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M. Ruslan Mirzayev

International Arbitration Attorney, Mediator - Adrem Attorneys Law Firm

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Mediation in Investment Disputes

I. Introduction


This Note discusses the use of mediation in the settlement of disputes between investors and States.


Mediation may be defined as a structured negotiation process assisted by a neutral person.1 While mediation and conciliation may be defined differently due to the role of the neutral, they are both assisted negotiations in essence and in practice the line between these two concepts may be blurred. Although ICSID has a set of conciliation rules and will soon have a set of mediation rules, in this note, the terms mediation and conciliation have been used as equivalents.

II. Overview of mediation in investor-State dispute settlement (ISDS)


Mediation has been stipulated in investment treaties at least for more than 55 years.2 However, most investment treaties still do not include mediation clauses.3


None of the investment treaties includes any mediation provisions mandatory for both parties.4 Some investment treaties permit States5 or investors6 to unilaterally invoke a given mediation clause.


In addition to numerous bilateral and multilateral7 investment treaties, the International Centre for Settlement of Investment Disputes (ICSID) Convention also authorizes conciliation.8


A growing number of model investment treaties include mediation.9 


Some countries have made it mandatory for investors to go through mediation before applying to arbitration.10

III. Current situation in practice


Mediation has not become a widely applied dispute resolution mechanism for investor-State disputes. For instance, at time of writing only 13 cases out of 803 cases, i.e. 1.7% of the cases received by ICSID, were conciliation cases.11


In addition, some other investor-State disputes have been referred to mediation outside of the ICSID Conciliation Rules.12 There is not much information available relating to these cases. It is reported that these cases include mediation procedures conducted before arbitration, in parallel with arbitration and as an alternative to arbitration.13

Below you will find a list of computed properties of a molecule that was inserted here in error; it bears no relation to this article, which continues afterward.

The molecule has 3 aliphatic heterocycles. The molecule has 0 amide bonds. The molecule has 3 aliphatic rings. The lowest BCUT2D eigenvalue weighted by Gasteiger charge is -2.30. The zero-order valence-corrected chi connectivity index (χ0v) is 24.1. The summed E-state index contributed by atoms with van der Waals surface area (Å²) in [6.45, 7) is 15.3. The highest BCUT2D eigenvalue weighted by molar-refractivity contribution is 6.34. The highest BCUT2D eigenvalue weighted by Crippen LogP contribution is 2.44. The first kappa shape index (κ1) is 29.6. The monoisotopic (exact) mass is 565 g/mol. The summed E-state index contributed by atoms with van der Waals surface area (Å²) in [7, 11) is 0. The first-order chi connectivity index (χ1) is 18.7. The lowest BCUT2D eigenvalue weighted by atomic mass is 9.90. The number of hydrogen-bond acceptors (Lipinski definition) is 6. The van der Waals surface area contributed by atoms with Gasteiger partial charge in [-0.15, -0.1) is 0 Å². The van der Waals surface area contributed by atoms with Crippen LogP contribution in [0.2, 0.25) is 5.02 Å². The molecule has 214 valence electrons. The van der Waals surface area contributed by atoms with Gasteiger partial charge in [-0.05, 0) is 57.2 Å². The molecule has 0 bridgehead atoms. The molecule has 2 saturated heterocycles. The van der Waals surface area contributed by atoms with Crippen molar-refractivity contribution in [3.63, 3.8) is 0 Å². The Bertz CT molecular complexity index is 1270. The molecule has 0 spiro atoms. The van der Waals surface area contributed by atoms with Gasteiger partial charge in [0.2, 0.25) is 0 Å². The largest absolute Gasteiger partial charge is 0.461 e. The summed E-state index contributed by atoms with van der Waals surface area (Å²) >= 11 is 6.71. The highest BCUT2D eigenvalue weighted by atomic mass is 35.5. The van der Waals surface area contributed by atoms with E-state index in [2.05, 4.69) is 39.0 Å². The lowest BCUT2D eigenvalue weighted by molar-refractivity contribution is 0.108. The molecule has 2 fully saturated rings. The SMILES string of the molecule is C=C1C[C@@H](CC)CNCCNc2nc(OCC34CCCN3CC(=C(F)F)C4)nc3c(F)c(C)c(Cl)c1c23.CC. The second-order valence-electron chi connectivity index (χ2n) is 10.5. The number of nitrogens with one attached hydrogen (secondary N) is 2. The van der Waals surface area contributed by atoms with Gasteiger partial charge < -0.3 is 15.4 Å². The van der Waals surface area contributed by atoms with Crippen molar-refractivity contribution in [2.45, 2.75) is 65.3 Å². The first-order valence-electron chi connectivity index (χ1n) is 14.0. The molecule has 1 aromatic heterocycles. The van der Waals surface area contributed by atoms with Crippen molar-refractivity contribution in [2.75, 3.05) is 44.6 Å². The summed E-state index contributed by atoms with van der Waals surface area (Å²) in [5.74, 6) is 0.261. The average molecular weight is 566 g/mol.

At time of writing, there are several initiatives by intergovernmental, public and private institutions to promote and reform investor-State mediation. The United Nations Commission on International Trade Law (UNCITRAL) Working Group III (Investor-State Dispute Settlement Reform) is also exploring mediation as a method of resolving investor-State disputes.14 The adoption of the United Nations Convention on International Settlement Agreements Resulting from Mediation in 2019, known as the Singapore Convention, may also be viewed as an endorsement of mediation by a number of states.15

IV. Mediation rules


While investor-State disputes may also be mediated under regular mediation rules, there are also some mediation rules specifically designed for investor-State dispute settlements.


ICSID has rules on ICSID Convention Conciliation and Additional Facility Conciliation, regulating voluntary conciliation. Currently, ICSID is developing new mediation rules in conjunction with its existing arbitration and conciliation rules.16


The Permanent Court of Arbitration (PCA) Optional Rules for Conciliation on Disputes Relating to Natural Resources and/or the Environment “reflect the public international law element” pertaining to disputes with States.17


The International Bar Association (IBA) Rules for Investor-State Mediation are “designed for the mediation of investment–related differences or disputes involving States and State entities”.


While not specifically designed for investor-State disputes, the International Chamber of Commerce (ICC),18 Stockholm Chamber of Commerce (SCC),19 PCA,20 and UNCITRAL21 also have mediation rules.

V. Mediation guidelines


There are some non-binding documents prepared by different institutions to assist parties in relation to investor-State mediation.


For example, the aim of the International Mediation Institution (IMI) Competency Criteria for Investor-State Mediators is to help with the selection of competent and suitable mediators for investor-State disputes.22


Another example is the Energy Charter Treaty (ECT) Guide on Investment Mediation, which is “an explanatory document that could be voluntarily used by governments and companies to take the decision on whether to go for mediation and how to prepare for it.”23

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